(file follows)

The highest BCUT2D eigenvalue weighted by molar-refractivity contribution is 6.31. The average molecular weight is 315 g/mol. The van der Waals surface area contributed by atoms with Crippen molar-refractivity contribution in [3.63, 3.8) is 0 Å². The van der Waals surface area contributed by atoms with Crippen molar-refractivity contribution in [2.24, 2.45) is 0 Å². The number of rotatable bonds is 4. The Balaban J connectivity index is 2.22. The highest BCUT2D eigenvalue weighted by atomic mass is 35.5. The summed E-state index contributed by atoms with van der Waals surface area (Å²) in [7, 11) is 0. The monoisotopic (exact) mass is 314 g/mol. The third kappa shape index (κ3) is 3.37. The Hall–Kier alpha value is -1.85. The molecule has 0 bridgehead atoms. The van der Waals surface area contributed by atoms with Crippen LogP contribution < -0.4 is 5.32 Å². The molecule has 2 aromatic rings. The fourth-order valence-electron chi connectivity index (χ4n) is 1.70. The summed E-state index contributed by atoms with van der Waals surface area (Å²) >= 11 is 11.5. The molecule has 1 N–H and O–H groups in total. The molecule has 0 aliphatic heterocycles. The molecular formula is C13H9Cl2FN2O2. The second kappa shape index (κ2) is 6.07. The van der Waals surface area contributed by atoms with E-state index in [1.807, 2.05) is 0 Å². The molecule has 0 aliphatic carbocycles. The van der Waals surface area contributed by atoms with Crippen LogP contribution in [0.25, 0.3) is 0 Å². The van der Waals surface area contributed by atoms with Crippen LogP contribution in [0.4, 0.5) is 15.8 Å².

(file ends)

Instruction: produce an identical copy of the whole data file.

The highest BCUT2D eigenvalue weighted by molar-refractivity contribution is 6.31. The average molecular weight is 315 g/mol. The van der Waals surface area contributed by atoms with Crippen molar-refractivity contribution in [3.63, 3.8) is 0 Å². The van der Waals surface area contributed by atoms with Crippen molar-refractivity contribution in [2.24, 2.45) is 0 Å². The number of rotatable bonds is 4. The Balaban J connectivity index is 2.22. The highest BCUT2D eigenvalue weighted by atomic mass is 35.5. The summed E-state index contributed by atoms with van der Waals surface area (Å²) in [7, 11) is 0. The monoisotopic (exact) mass is 314 g/mol. The third kappa shape index (κ3) is 3.37. The Hall–Kier alpha value is -1.85. The molecule has 0 bridgehead atoms. The van der Waals surface area contributed by atoms with Crippen LogP contribution < -0.4 is 5.32 Å². The molecule has 2 aromatic rings. The fourth-order valence-electron chi connectivity index (χ4n) is 1.70. The summed E-state index contributed by atoms with van der Waals surface area (Å²) >= 11 is 11.5. The molecule has 1 N–H and O–H groups in total. The molecule has 0 aliphatic heterocycles. The molecular formula is C13H9Cl2FN2O2. The second kappa shape index (κ2) is 6.07. The van der Waals surface area contributed by atoms with E-state index in [1.807, 2.05) is 0 Å². The molecule has 0 aliphatic carbocycles. The van der Waals surface area contributed by atoms with Crippen LogP contribution in [0.25, 0.3) is 0 Å². The van der Waals surface area contributed by atoms with Crippen LogP contribution in [0.4, 0.5) is 15.8 Å².